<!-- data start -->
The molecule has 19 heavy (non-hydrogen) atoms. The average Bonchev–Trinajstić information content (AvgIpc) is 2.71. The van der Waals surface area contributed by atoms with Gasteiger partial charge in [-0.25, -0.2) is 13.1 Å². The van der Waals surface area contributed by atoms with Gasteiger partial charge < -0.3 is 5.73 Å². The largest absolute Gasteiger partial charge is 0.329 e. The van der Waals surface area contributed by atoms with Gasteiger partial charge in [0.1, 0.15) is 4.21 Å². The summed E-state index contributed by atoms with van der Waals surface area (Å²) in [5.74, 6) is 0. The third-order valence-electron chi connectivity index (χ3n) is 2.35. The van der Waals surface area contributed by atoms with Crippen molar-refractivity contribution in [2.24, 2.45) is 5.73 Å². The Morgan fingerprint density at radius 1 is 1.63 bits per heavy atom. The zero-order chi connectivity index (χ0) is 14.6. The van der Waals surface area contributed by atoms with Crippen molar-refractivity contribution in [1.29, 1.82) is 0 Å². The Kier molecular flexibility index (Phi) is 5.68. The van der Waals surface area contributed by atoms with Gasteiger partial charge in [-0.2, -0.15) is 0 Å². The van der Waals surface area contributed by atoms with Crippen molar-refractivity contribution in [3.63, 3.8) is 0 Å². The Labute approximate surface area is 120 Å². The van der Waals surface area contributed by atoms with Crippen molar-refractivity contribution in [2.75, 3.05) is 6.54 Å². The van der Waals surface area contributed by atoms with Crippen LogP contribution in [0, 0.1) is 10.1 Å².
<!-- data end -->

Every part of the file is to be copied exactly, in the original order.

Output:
The molecule has 19 heavy (non-hydrogen) atoms. The average Bonchev–Trinajstić information content (AvgIpc) is 2.71. The van der Waals surface area contributed by atoms with Gasteiger partial charge in [-0.25, -0.2) is 13.1 Å². The van der Waals surface area contributed by atoms with Gasteiger partial charge < -0.3 is 5.73 Å². The largest absolute Gasteiger partial charge is 0.329 e. The van der Waals surface area contributed by atoms with Gasteiger partial charge in [0.1, 0.15) is 4.21 Å². The summed E-state index contributed by atoms with van der Waals surface area (Å²) in [5.74, 6) is 0. The third-order valence-electron chi connectivity index (χ3n) is 2.35. The van der Waals surface area contributed by atoms with Crippen molar-refractivity contribution in [2.24, 2.45) is 5.73 Å². The Morgan fingerprint density at radius 1 is 1.63 bits per heavy atom. The zero-order chi connectivity index (χ0) is 14.6. The van der Waals surface area contributed by atoms with Crippen molar-refractivity contribution in [1.29, 1.82) is 0 Å². The Kier molecular flexibility index (Phi) is 5.68. The van der Waals surface area contributed by atoms with Gasteiger partial charge in [-0.2, -0.15) is 0 Å². The van der Waals surface area contributed by atoms with Crippen molar-refractivity contribution in [3.63, 3.8) is 0 Å². The Labute approximate surface area is 120 Å². The van der Waals surface area contributed by atoms with Crippen molar-refractivity contribution in [2.75, 3.05) is 6.54 Å². The van der Waals surface area contributed by atoms with Crippen LogP contribution in [0, 0.1) is 10.1 Å².